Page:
One of the things that I've always loved about Mars Ill is the way that they have retained a strong underground sound to their music. These days with so much R&B infecting hip-hop, there's a certain snobbery that can develop in the hip-hop community. Dust says, "Yeah, I can relate. I can be a snob sometimes." ManCHILD adds, "There's a lot of pop-rap and that's definitely not what we do. We just make music that we like. Luckily a lot of other people like it too. And I think people sometimes make mistakes about us, 'Oh, they want to be underground. They don't want to be big.' I think it's just really that I'm not just disliking it because it's R&B. There's a proper way to put a soulful singer with hip-hop, where it really works together. And then there's the whole industry thing where it's like, 'Oh there's an R&B songstress. She sells a lot of records. Let's put her on this song!' And it really turns into just a mishmash and I don't like it. So when people say, 'Oh you guys want to be underground', we don't want to be underground in the sense that we don't sell a tonne of records. But stylistically there's just things that we adhere to. That we want to be who we are, not who somebody else thinks we should be."

Dust continues, "Once you start letting the market drive your music it can really make for a mess. We've seen too many messes! We've seen too many guys that start off doing what we're doing, making music that they really felt. And then they edge their way over to, 'I'm gonna make a club song. This is gonna be my Top Of The Pops chart-bang right here!' What happens is they miss all the markets. They missed their underground." ManCHILD observes, "And they're not good at making pop music, it turns out. So that doesn't go all over for them. So they can't really go back."

I often play a game with my wife Pippa when it comes to actors. Is he an actor or star? And you can do the same thing with hip-hop. You can look at hip-hop groups and distinguish is this hip-hop or is this pop? In the Christian scene, it seems like the poppier end is beginning to make progress but that generally Christian radio big wigs in the USA aren't keen to fill the airwaves with hip-hop even though the genre is the biggest movement in the mainstream.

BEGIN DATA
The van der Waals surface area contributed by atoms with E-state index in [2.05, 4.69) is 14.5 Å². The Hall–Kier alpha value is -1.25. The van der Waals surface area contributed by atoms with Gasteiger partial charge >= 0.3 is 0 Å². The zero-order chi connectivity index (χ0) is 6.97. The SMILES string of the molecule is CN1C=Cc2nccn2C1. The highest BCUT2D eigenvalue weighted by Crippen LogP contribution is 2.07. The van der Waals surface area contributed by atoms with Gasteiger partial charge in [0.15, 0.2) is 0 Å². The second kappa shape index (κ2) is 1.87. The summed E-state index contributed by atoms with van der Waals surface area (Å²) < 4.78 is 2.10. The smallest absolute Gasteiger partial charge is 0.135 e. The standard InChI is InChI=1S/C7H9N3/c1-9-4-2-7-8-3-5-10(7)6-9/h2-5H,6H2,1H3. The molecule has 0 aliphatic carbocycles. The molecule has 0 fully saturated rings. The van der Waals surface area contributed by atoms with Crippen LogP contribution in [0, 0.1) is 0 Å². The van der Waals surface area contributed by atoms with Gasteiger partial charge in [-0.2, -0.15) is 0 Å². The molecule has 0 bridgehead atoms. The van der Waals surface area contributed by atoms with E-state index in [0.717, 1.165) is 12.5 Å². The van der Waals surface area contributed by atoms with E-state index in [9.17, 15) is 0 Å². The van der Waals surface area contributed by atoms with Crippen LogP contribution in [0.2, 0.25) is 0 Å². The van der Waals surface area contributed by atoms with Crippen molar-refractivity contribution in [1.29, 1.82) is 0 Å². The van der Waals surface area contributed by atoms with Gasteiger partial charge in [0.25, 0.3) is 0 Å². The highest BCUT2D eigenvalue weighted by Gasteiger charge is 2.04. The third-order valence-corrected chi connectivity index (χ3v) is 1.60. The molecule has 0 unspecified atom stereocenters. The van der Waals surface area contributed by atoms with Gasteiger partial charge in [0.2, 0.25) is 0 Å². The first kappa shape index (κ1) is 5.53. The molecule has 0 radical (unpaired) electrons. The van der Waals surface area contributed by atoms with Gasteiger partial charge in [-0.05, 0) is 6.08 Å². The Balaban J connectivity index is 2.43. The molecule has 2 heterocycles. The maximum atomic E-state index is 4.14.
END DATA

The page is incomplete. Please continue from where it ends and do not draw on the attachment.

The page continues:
Mars Ill: Rapping And The Pain Of Sample Clearing

ManCHILD agrees, "There's only a handful of radio stations that are even interested in really appealing to the youth culture, period. Most of them are directed towards, for lack of a better term, at 'soccer moms'. You have a few like Radio U that really say, 'Okay, we're going to do edgy music.' And I think the thing is that the stations that only appeal to soccer moms, there's a market for that but I think they're afraid that if they move away from that, they'll lose their listenership and they'll lose their support. The thing is, Radio U thrives because parents see the positive impact on their kids and they support the station. So all that being said, we really dealt with it. We don't really think we need to start a campaign for Christian radio to play our music because in the end, if they show us love and they show us support, then great. But if we don't depend on that we really say, 'Okay college market, in the United States, is going to support us.' If Christian music gives us anything we just consider that extra and that's great. But we just can't sit around and wait for them to start playing our music. We can't. Because if we do, we'll just be waiting and waiting and waiting and waiting. I don't know if that day will ever come to tell you the truth."

Dust laughs, "It's funny because even if there was a Christian hip-hop station, we would probably still struggle to get on there! Even our most accessible songs are a little different. But I really strongly feel that if people, were given the opportunity to hear it, I think they would go for it. Because I think it's challenging music but it's still fun and it's still got a great sound to it. You can dance to it." "If you want to!" manCHILD adds. More laughter and Dust reflects, "Yes, if you want!" CR

The opinions expressed in this article are not necessarily those held by Cross Rhythms. Any expressed views were accurate at the time of publishing but may or may not reflect the views of the individuals concerned at a later date.

Reader Comments

Posted by Amani M. in Minnesota @ 20:29 on Aug 17 2006

christian hip hop is awesome if people tell other people about it'd be really popular